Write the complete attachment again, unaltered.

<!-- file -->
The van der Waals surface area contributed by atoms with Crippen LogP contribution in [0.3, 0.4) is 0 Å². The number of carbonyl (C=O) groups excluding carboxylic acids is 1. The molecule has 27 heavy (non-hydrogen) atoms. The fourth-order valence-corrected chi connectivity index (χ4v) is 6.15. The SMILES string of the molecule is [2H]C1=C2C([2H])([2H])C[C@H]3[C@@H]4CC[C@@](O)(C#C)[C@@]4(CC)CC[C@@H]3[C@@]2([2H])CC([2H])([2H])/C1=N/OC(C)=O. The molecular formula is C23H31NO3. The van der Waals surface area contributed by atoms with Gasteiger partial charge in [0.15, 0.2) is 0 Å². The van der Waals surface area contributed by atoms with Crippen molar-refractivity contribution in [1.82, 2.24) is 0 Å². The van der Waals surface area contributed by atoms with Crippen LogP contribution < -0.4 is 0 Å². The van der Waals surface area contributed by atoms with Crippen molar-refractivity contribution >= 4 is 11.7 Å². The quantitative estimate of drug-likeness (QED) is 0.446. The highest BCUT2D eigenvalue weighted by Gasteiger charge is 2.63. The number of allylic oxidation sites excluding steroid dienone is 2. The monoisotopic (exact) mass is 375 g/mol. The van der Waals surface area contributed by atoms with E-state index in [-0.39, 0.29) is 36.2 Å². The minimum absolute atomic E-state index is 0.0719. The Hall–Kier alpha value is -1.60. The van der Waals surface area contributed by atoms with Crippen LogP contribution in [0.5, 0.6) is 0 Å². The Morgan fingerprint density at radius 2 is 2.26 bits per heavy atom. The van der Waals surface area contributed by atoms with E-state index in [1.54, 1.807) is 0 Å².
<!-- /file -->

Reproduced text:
The van der Waals surface area contributed by atoms with Crippen LogP contribution in [0.3, 0.4) is 0 Å². The number of carbonyl (C=O) groups excluding carboxylic acids is 1. The molecule has 27 heavy (non-hydrogen) atoms. The fourth-order valence-corrected chi connectivity index (χ4v) is 6.15. The SMILES string of the molecule is [2H]C1=C2C([2H])([2H])C[C@H]3[C@@H]4CC[C@@](O)(C#C)[C@@]4(CC)CC[C@@H]3[C@@]2([2H])CC([2H])([2H])/C1=N/OC(C)=O. The molecular formula is C23H31NO3. The van der Waals surface area contributed by atoms with Gasteiger partial charge in [0.15, 0.2) is 0 Å². The van der Waals surface area contributed by atoms with Crippen molar-refractivity contribution in [1.82, 2.24) is 0 Å². The van der Waals surface area contributed by atoms with Crippen LogP contribution < -0.4 is 0 Å². The van der Waals surface area contributed by atoms with Crippen molar-refractivity contribution >= 4 is 11.7 Å². The quantitative estimate of drug-likeness (QED) is 0.446. The highest BCUT2D eigenvalue weighted by Gasteiger charge is 2.63. The number of allylic oxidation sites excluding steroid dienone is 2. The monoisotopic (exact) mass is 375 g/mol. The van der Waals surface area contributed by atoms with E-state index in [-0.39, 0.29) is 36.2 Å². The minimum absolute atomic E-state index is 0.0719. The Hall–Kier alpha value is -1.60. The van der Waals surface area contributed by atoms with Crippen LogP contribution in [0.5, 0.6) is 0 Å². The Morgan fingerprint density at radius 2 is 2.26 bits per heavy atom. The van der Waals surface area contributed by atoms with E-state index in [1.54, 1.807) is 0 Å².